Outcry over graphic flyers in London, Ont., prompts private member’s bill

A photo edited to cover disturbing images on a flyer sent to addresses in London, Ont. via Pro-Choice London/Facebook

A private member’s bill from a London, Ont., MPP is hoping to prevent future heartache and trauma at the mailbox.

London North Centre NDP MPP Terence Kernaghan introduced the bill on Monday, which would require graphic images of aborted or otherwise non-viable fetuses to be contained in an opaque envelope that clearly labels the sender and includes information about the content.

Read more: Anti-abortion ads pulled in 2018 are back on London, Ont. buses following settlement

The bill, dubbed the Viewer Discretion Act (Images of Fetuses), 2021, comes months after a flyer distribution campaign from the Canadian Centre for Bioethical Reform first began in the city.

At an event ahead of the introduction of the private member’s bill, Viewer Discretion Legislation Coalition co-founder Katie Dean shared her own experience with the flyers.

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She says she saw discussion on a Facebook community group page about the flyers and began to anxiously await when one would reach her door and the painful memories it would stir.

“In 2004, I actually had a medical termination at 19 weeks. There was something very wrong with my daughter so I made a very difficult choice that was the best one for me, my family, and as far as I’m concerned, for my daughter,” she explained.

“It’s the most traumatic thing I’ve ever been through.”

Read more: London, Ont., councillors seeking options to address graphic anti-abortion flyers

Dean, co-founder of the Hamilton Road Legal Centre with her husband Jim Dean, says she began to learn more about the group responsible for the flyers as well as signs and posters that move throughout the city.

“I started the VDLC, Viewer Discretion Legislation Coalition, developed this huge group of followers and people joining us. We have a rapid response team now, we go on the streets, we cover the signs.”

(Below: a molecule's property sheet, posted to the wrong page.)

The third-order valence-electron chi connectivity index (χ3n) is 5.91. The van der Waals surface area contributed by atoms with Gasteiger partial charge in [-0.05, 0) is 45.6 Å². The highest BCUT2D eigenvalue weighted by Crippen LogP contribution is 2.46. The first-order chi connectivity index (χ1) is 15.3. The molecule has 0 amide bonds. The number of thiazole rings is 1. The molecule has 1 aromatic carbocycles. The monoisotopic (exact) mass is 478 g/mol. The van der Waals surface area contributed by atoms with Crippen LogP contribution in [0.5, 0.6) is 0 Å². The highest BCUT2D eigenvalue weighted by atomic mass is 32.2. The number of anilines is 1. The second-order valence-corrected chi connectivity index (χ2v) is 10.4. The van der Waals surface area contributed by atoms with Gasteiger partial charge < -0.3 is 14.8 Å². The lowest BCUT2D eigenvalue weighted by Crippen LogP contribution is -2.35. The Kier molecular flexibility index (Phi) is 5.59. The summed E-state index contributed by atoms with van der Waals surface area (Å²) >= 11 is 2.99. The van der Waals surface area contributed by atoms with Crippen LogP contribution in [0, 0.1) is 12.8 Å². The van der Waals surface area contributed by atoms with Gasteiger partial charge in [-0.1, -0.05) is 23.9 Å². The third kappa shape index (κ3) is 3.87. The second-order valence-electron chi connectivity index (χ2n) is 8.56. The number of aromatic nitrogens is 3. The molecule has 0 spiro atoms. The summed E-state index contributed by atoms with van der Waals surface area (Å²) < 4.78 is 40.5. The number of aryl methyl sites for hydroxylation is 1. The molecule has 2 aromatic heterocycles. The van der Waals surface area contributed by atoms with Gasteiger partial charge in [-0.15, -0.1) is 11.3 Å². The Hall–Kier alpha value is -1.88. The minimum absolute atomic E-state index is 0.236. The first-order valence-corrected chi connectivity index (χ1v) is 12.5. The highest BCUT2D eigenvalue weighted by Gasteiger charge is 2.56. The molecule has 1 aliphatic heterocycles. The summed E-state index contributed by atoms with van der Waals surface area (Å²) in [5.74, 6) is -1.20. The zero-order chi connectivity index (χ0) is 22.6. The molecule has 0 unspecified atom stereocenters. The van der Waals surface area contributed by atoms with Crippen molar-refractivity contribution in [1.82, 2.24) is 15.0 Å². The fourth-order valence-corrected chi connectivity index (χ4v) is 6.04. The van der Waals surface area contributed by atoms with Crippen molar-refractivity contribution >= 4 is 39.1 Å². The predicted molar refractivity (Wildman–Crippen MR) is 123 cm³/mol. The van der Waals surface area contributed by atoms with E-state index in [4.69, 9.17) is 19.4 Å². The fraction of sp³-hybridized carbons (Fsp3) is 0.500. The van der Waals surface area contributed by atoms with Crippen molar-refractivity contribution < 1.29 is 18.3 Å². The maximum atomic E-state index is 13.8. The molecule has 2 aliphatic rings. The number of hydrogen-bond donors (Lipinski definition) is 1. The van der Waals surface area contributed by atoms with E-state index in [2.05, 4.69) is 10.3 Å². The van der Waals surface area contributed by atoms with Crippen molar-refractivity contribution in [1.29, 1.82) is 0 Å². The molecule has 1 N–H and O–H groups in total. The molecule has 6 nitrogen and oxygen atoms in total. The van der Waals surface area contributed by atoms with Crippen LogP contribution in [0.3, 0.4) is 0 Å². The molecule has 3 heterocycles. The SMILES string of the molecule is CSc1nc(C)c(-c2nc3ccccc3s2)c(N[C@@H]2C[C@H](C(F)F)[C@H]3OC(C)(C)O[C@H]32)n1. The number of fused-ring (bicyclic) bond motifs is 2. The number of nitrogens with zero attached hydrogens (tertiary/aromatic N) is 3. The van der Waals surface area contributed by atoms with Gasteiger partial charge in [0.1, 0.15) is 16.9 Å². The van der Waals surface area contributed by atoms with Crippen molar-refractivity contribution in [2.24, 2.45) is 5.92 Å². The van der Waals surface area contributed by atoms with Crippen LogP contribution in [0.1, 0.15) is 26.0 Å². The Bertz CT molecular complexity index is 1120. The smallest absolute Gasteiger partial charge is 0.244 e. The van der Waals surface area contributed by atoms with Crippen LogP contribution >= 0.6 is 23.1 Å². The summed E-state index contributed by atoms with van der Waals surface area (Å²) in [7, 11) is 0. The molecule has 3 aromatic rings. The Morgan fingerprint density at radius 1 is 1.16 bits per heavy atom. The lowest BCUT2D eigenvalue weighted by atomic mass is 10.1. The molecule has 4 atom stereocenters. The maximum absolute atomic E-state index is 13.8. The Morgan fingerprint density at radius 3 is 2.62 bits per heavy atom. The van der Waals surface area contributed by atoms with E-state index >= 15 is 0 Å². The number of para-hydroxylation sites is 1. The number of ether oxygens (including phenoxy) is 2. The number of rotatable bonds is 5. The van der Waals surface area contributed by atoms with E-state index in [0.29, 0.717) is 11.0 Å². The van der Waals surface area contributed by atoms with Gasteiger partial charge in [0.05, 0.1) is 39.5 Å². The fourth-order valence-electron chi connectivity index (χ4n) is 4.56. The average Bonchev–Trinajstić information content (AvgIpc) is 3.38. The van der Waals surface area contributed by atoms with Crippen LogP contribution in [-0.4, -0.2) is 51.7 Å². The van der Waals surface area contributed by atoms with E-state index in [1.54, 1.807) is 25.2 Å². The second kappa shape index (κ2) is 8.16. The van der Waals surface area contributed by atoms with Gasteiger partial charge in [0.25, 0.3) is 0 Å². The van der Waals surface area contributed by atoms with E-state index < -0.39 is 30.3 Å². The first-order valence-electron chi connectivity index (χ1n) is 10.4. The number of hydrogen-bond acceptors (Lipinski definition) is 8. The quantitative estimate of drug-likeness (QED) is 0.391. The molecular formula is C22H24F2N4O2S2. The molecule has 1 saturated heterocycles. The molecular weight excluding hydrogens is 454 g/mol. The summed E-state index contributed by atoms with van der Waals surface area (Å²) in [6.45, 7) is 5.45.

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Sarah Grossi says not only was she startled by the signs while driving last year in the area of Commissioners Road and Wharncliffe Road, but so was her young son.

“My son was six at the time and he said, ‘What was that scary picture?’ And my social work training kicked in because as a mom who’s suffered a miscarriage, I was reeling, I was processing from what I just saw. And I asked them, ‘What do you think it was?’ And he said it was scary, it was bloody. And he didn’t think that they should have signs like that.”

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She says she turned to social media, in particular to Dean’s page, to determine where the signs would be ahead of time before driving her sons around but that sometimes she’d still pass them and she did her best to warn her children not to look out the windows.

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“My six-year-old knew why, my three-year-old did not. So my son, not wanting his brother to be upset by the images, would try to distract his little brother,” she said.

“I just remember thinking at the time, how is it that the six-year-old child is capable of understanding the damage that these images could cause his little brother and feels the need to protect him from these adults who should know better?”

Grossi says the violent imagery has had a lasting impact, with her son suffering from nightmares.

Read more: London, Ont., group seeks legislative changes in response to graphic anti-abortion flyers

The CCBR, meanwhile, says it has the right to distribute the flyers.

“The Charter clearly protects leafletting as a long standing form of freedom of expression, and the Supreme Court has ruled that the right to freedom of expression protects all non-violent expressive activity, without discrimination based on content,” eastern outreach director Blaise Alleyne told Global News.

“We exercise our Charter-protected right to share photo evidence of the injustice of abortion to call for an end to violence, to call for peace. To treat leaflets differently based on the content of the message would be unconstitutional.”

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Kernaghan says his private member’s bill, which is co-sponsored by his fellow NDP MPPs Teresa Armstrong (London-Fanshawe) and Peggy Sattler (London West), does not limit any group’s ability to distribute the materials, nor does it prevent them from stating their beliefs.

“Children should have the opportunity to receive a warning before involuntarily opening these graphic and gory images of fetuses. People should have that opportunity,” he said.

He also argued that the photos seen on the flyers distributed in London are “misleading or contrary to people’s experiences, because many medical professionals will tell you that what’s displayed on these players and on these signs is not what the common abortion experience looks like or entails.”

While the private member’s bill is specific to flyers, Dean says work is underway to address the posters.

“Lindsay Mathyssen of the NDP, she brought forward a federal petition that was read into the House of Commons, I believe, last week. And we’re waiting to hear back from the federal level government to see if there’s anything that can be done.”

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